Booth Babes Are People Too: In Defence Of People Doing Their Job

Gaming Booth

There seems to be a strange trend on the rise, especially when conventions and expos are in town, and this trend is slightly worrying given the nature of peoples mind sets. The term ‘Booth babe’ has been thrown around the pillars of the video game community for quite some time now and it can be seen as a little juvenile, but that isn’t the issue I’m talking about at this current moment.

The issue I’m talking about is some peoples inability to understand that these ‘Booth Babes’ are just people doing their job. They are simply making a living in the field they have chosen, just like most people dream of doing. They are someone’s friend, someone’s daughter/son (oh yes male models exist people). So why do some people within the video game community feel the need to treat them in such a harsh manner?

During this years Eurogamer Expo I witnessed a number of tweets by people that were simply spewing nasty and derogatory comments. At times it came off as people just having a ‘bitch’ about someone purely because of their job. Is this right? Of course it’s not…yet for some reason it seems fine. The people who posted these tweets were all staff on various video game sites, and in some cases PR for big name publishers.

It’s simply unacceptable to judge people based on their looks and job. The way these people talked about the ‘Booth Babes’ was similar to how you’d expect bullies to talk about their victims in the high school playground. One of the people in question classes themselves as a feminist and sees the concept of ‘Booth Babes’ as wrong. This confused me for a number of reasons.

Who was she to say it was wrong for this professional model to take up a job and earn a living in her field? Surely this goes against a feminist view? Another gripe I had with this particular person was the fact they refused to express themselves to the company employing the models. Surely if this person felt so enraged and so against what the models were wearing she would contact the company in question, but no, no she did not. Instead she spouted nasty tweets which devalued people simply doing their job.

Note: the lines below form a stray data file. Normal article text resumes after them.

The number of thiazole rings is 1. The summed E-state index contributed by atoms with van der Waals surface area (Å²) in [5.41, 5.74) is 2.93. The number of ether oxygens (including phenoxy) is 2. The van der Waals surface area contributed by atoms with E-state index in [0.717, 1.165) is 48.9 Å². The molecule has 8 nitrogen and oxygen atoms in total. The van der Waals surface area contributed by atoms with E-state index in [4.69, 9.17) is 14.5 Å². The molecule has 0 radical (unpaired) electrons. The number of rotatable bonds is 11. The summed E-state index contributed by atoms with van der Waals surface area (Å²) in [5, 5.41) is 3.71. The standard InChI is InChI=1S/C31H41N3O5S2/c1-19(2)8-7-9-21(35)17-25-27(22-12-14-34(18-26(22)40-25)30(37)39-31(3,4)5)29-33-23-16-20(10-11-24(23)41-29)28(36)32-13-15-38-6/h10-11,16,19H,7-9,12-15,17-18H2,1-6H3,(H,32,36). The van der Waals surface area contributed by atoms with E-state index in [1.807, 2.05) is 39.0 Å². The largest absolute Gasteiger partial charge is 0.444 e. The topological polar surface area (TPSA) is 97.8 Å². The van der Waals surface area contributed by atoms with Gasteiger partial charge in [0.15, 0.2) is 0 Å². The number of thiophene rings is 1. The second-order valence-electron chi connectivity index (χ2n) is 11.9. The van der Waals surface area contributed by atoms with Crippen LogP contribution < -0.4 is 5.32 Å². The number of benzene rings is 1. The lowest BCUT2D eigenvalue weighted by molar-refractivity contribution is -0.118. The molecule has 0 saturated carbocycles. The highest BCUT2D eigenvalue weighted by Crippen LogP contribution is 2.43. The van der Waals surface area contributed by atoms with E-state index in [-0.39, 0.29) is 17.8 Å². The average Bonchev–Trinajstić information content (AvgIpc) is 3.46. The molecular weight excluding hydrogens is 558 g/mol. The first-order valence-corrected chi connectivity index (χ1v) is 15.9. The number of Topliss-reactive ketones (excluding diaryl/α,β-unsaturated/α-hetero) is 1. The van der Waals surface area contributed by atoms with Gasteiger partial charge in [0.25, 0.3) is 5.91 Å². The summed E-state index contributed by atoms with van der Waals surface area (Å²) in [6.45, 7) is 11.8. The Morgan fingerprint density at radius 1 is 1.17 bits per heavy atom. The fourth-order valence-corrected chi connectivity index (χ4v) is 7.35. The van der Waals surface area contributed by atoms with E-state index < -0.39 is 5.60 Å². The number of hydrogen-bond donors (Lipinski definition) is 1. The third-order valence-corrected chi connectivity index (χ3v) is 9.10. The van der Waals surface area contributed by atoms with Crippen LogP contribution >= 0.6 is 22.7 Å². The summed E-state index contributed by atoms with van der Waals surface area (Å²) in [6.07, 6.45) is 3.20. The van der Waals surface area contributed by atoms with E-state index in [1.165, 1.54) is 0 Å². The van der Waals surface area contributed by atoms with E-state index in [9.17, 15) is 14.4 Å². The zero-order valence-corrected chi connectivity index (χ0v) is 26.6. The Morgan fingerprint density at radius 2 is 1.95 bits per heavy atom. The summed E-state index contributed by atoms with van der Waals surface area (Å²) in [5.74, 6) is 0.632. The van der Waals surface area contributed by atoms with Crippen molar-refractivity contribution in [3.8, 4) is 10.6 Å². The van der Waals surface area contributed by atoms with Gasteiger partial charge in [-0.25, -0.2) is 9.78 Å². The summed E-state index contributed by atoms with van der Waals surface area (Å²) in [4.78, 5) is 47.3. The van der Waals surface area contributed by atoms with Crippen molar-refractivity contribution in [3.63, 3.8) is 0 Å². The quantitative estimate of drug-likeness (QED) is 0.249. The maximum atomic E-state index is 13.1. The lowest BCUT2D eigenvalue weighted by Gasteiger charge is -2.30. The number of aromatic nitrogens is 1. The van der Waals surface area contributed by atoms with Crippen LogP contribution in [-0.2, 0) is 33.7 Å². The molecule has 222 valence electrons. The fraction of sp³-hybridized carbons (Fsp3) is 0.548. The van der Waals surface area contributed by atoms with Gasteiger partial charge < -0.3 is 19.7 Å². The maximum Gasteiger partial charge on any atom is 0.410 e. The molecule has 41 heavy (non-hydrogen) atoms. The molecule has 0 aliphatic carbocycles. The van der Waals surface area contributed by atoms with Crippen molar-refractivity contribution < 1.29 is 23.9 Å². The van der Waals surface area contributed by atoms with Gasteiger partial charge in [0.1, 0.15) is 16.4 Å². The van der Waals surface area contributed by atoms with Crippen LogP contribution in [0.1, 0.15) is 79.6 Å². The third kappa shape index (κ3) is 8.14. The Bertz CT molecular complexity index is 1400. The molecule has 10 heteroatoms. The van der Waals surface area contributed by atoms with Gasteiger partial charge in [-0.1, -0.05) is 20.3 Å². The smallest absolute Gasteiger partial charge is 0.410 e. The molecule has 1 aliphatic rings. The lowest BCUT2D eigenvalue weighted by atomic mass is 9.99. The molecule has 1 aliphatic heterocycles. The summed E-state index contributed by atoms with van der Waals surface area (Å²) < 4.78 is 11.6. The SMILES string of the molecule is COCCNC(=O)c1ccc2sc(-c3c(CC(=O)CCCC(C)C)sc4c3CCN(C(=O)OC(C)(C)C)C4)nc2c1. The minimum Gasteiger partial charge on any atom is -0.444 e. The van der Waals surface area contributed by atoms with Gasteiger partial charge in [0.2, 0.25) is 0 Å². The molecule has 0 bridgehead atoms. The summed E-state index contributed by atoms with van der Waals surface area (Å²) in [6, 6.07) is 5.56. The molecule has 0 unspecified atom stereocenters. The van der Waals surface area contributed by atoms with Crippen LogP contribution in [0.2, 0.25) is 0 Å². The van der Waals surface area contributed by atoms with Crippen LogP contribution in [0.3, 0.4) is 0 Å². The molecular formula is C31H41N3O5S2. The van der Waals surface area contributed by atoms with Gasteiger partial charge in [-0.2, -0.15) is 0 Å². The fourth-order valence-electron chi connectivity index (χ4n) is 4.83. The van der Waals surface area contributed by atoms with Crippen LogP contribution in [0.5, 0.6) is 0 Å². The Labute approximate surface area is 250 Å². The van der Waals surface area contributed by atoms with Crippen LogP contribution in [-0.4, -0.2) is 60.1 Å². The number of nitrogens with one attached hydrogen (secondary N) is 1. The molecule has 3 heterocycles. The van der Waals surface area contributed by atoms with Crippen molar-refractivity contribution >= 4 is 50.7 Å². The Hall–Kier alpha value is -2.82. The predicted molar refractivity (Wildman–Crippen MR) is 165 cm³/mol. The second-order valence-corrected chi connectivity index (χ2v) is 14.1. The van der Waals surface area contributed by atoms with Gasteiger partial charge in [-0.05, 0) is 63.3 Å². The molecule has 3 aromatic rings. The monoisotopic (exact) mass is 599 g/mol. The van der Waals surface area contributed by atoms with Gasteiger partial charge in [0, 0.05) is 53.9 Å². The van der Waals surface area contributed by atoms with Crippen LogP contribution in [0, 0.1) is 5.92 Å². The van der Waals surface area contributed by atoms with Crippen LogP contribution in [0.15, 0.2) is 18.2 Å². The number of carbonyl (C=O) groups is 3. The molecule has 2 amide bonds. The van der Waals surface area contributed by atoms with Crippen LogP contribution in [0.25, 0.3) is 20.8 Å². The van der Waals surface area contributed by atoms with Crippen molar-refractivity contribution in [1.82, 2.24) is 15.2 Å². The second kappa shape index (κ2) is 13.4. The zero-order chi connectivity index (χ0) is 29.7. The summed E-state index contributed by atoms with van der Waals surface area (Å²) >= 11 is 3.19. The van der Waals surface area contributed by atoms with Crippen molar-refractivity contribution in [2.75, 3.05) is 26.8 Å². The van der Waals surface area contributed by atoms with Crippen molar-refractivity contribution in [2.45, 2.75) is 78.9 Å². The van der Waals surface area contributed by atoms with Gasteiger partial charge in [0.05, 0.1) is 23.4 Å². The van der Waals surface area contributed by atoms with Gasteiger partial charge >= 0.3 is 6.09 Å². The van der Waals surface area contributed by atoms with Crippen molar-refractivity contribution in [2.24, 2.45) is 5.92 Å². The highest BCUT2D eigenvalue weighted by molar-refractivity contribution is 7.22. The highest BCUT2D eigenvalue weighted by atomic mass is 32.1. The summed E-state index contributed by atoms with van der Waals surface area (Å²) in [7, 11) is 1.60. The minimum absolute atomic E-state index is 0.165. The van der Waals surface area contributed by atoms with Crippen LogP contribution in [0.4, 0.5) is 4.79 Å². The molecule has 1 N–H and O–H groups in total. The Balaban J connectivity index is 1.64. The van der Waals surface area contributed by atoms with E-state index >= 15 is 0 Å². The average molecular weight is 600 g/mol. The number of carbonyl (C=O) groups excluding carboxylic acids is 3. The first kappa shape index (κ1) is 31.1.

One of the problems people seem to have, is it they expect promotional models to know about the games. This always struck me as odd when you consider no one, neither model nor company employing them, ever claims the models know about the game. They are paid to promote the game by walking around expo halls giving out promotional goods. It’s not a hard concept to understand surely? Well apparently it is.

I mainly bring this up after being shown a article produced after Eurogamer Expo 2012. The article complained about the lack of knowledge the ‘Booth Babes’ had on the games they were promoting. The way in which it was worded came off as both judgmental and oozing of snobbery. ”Put some clothes on, do your homework and know why you are there. ” that line shows such a poor and disrespectful attitude to these girls just doing their job.

Since when did it become acceptable to make people feel not welcome when they turn up for work? Since when did it become ok to judge people based purely on their job?. Arguments of sexism and how ‘Booth Babes’ are used are irrelevant if people can not even respect the fact someone is doing their job. It’s simply unacceptable for people, especially in the industry, to have such a disrespectful outlook on people because of how they earn their money.

If people truly take issue with ‘Booth Babes’ then talk to the companies who employ them. Talk about how you find the skimpy clothes inappropriate, talk to them about how you dislike where they placed QR codes on the model’s clothing, that will bring change, even if it affects potential sponsors of your site/event.

Change does not happen by looking down at people purely because of their job. Promotional models are people too, don’t treat them like they aren’t.

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